Bodily Autonomy

Discussion in 'Civil Rights' started by Jolly Penguin, Oct 14, 2022.

  1. Jolly Penguin

    Jolly Penguin Well-Known Member

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    Where do you stand on Bodily Autonomy?
    Are you consistent on it, and how much importance do you attach to it?

    I can think off the top of my head of 4 distinct issues that involve bodily autonomy. I'm consistently pro-choice on them all, but have noticed that places me straddling the political line, liberal on some issues and conservative on others.

    1. The Draft. Should men be required to fight and die to protect the nation? Does it matter what the war is over? In an invasion I expect more would support the draft.

    But personally I still wouldn't, even though it would mean people would die due to invading soldiers. I don't think any government should be able to force anybody to kill another person or put on a military uniform. But again, I can see why some would. The innocent will die if soldiers aren't there to protect them from invaders. I can see why some see draft dodgers as immoral, even though I do not.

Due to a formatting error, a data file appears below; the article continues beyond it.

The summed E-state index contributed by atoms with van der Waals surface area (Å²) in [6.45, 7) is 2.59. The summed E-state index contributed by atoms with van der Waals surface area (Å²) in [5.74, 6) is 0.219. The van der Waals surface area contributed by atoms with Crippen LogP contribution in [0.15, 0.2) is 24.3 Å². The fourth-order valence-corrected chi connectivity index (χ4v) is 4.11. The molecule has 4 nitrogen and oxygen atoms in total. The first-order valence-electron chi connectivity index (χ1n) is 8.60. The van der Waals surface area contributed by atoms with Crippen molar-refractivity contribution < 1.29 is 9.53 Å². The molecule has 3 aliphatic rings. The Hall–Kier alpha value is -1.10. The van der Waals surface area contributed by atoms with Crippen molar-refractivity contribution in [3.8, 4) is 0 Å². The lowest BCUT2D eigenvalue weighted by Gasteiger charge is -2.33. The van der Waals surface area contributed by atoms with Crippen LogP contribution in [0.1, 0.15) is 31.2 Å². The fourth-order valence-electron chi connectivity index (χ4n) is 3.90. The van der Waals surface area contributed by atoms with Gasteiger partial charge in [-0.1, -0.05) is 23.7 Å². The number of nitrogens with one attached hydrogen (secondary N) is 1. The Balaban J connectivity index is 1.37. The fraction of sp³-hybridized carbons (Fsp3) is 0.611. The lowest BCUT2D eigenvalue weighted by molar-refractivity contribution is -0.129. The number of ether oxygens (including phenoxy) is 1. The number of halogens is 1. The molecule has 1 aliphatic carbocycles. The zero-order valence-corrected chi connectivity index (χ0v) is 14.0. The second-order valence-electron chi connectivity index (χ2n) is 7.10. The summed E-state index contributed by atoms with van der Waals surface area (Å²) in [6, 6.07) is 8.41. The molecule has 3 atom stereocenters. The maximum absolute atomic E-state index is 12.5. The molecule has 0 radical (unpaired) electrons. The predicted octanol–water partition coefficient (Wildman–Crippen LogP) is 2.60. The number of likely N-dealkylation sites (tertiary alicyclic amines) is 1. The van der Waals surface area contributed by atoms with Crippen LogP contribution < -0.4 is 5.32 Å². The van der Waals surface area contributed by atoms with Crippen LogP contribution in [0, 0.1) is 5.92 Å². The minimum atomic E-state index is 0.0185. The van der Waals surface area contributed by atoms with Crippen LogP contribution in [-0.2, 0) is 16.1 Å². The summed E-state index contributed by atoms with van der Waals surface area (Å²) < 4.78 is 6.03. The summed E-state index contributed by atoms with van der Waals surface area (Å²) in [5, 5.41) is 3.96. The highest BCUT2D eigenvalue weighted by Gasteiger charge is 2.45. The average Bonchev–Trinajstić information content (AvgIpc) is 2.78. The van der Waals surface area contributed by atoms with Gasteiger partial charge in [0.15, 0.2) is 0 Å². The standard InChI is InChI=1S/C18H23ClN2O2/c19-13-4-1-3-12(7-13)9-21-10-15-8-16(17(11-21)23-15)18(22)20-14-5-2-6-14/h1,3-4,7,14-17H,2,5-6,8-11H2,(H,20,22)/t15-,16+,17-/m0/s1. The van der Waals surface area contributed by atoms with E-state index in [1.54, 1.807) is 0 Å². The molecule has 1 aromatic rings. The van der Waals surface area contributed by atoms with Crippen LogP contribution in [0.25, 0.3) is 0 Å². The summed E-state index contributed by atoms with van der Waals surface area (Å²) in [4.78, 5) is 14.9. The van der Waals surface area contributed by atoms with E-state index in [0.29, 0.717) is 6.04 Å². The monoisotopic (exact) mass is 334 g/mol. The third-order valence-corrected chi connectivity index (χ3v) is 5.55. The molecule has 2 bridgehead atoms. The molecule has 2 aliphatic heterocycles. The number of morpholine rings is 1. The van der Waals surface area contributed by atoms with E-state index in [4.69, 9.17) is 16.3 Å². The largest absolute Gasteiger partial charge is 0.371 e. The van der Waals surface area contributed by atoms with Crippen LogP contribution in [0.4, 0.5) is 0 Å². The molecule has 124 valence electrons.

2. Prostitution. Should people be forbidden from selling sex for money? Should human trafficking concerns stop willing people from engaging in this trade? Should concerns over harm it may do to people and their ability to pair bond or be good parents stop willing people from engaging in this trade?

    I say no. People should be allowed to have sex with whoever they want so long as it is consensual and all are of age and sound mind. Human trafficking of others isn't sufficient reason to infrings on this right, just as it isn't reason to infringe on the right of people to work in the argiculture or textile industries despite slavery existing there too.

    3. Abortion. Does the pregnant woman's right to choose override any concern or moral rights of the unborn? I don't see the unborn as people, especially early on in pregnancy when the vast majority of abortions happen, so pro-choice is an easy call for me.

    But, I do understand that some see the unborn as people, equal to you and I, and that definitely makes the moral computation more difficult. Especially absent rape, wherein the pregnant woman took actions that put the unborn in the danger he/she is now in. I can understand the pro-life folks calling for some responsibility being owed to the unborn, who isn't him/herself responsible for the situation.